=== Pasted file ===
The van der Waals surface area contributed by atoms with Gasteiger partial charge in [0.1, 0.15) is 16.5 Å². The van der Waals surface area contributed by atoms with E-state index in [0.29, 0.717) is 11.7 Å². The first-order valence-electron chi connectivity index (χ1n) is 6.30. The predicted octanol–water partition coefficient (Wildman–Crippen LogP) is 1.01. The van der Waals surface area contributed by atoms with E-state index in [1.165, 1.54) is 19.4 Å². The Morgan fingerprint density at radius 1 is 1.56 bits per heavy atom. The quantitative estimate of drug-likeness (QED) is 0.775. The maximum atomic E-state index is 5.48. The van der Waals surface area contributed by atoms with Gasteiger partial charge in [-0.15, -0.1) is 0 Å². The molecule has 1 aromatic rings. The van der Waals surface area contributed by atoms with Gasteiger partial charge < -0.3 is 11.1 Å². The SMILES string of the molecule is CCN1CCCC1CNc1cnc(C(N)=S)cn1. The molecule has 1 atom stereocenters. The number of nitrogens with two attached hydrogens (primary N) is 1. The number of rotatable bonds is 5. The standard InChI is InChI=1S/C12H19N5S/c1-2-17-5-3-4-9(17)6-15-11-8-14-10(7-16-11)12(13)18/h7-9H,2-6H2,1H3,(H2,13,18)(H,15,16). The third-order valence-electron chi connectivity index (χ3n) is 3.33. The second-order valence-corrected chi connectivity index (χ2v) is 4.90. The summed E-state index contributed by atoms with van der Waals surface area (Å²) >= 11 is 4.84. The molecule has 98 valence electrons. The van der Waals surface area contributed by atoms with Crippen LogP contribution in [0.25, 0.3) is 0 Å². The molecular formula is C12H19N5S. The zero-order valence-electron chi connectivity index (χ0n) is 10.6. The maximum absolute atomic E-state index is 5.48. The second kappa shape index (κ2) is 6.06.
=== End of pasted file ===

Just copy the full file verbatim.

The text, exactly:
The van der Waals surface area contributed by atoms with Gasteiger partial charge in [0.1, 0.15) is 16.5 Å². The van der Waals surface area contributed by atoms with E-state index in [0.29, 0.717) is 11.7 Å². The first-order valence-electron chi connectivity index (χ1n) is 6.30. The predicted octanol–water partition coefficient (Wildman–Crippen LogP) is 1.01. The van der Waals surface area contributed by atoms with E-state index in [1.165, 1.54) is 19.4 Å². The Morgan fingerprint density at radius 1 is 1.56 bits per heavy atom. The quantitative estimate of drug-likeness (QED) is 0.775. The maximum atomic E-state index is 5.48. The van der Waals surface area contributed by atoms with Gasteiger partial charge in [-0.15, -0.1) is 0 Å². The molecule has 1 aromatic rings. The van der Waals surface area contributed by atoms with Gasteiger partial charge < -0.3 is 11.1 Å². The SMILES string of the molecule is CCN1CCCC1CNc1cnc(C(N)=S)cn1. The molecule has 1 atom stereocenters. The number of nitrogens with two attached hydrogens (primary N) is 1. The number of rotatable bonds is 5. The standard InChI is InChI=1S/C12H19N5S/c1-2-17-5-3-4-9(17)6-15-11-8-14-10(7-16-11)12(13)18/h7-9H,2-6H2,1H3,(H2,13,18)(H,15,16). The third-order valence-electron chi connectivity index (χ3n) is 3.33. The second-order valence-corrected chi connectivity index (χ2v) is 4.90. The summed E-state index contributed by atoms with van der Waals surface area (Å²) >= 11 is 4.84. The molecule has 98 valence electrons. The van der Waals surface area contributed by atoms with Crippen LogP contribution in [0.25, 0.3) is 0 Å². The molecular formula is C12H19N5S. The zero-order valence-electron chi connectivity index (χ0n) is 10.6. The maximum absolute atomic E-state index is 5.48. The second kappa shape index (κ2) is 6.06.